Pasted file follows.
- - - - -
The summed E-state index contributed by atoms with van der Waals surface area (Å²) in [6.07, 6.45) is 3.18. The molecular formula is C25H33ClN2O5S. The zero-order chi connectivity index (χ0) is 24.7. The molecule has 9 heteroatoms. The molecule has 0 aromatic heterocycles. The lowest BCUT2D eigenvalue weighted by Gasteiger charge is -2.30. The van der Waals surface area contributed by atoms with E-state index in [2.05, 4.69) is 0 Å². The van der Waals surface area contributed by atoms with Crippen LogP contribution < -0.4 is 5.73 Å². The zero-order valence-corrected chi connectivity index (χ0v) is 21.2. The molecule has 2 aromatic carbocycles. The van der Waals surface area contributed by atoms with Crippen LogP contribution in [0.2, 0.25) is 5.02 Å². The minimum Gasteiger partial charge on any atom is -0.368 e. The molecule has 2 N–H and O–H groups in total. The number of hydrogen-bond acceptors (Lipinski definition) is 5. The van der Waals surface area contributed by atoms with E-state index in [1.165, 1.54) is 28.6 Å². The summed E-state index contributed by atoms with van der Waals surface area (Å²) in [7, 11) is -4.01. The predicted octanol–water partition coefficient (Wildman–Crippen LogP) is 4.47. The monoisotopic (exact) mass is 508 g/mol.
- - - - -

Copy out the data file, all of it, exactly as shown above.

The summed E-state index contributed by atoms with van der Waals surface area (Å²) in [6.07, 6.45) is 3.18. The molecular formula is C25H33ClN2O5S. The zero-order chi connectivity index (χ0) is 24.7. The molecule has 9 heteroatoms. The molecule has 0 aromatic heterocycles. The lowest BCUT2D eigenvalue weighted by Gasteiger charge is -2.30. The van der Waals surface area contributed by atoms with E-state index in [2.05, 4.69) is 0 Å². The van der Waals surface area contributed by atoms with Crippen LogP contribution < -0.4 is 5.73 Å². The zero-order valence-corrected chi connectivity index (χ0v) is 21.2. The molecule has 2 aromatic carbocycles. The van der Waals surface area contributed by atoms with Crippen LogP contribution in [0.2, 0.25) is 5.02 Å². The minimum Gasteiger partial charge on any atom is -0.368 e. The molecule has 2 N–H and O–H groups in total. The number of hydrogen-bond acceptors (Lipinski definition) is 5. The van der Waals surface area contributed by atoms with E-state index in [1.165, 1.54) is 28.6 Å². The summed E-state index contributed by atoms with van der Waals surface area (Å²) in [7, 11) is -4.01. The predicted octanol–water partition coefficient (Wildman–Crippen LogP) is 4.47. The monoisotopic (exact) mass is 508 g/mol.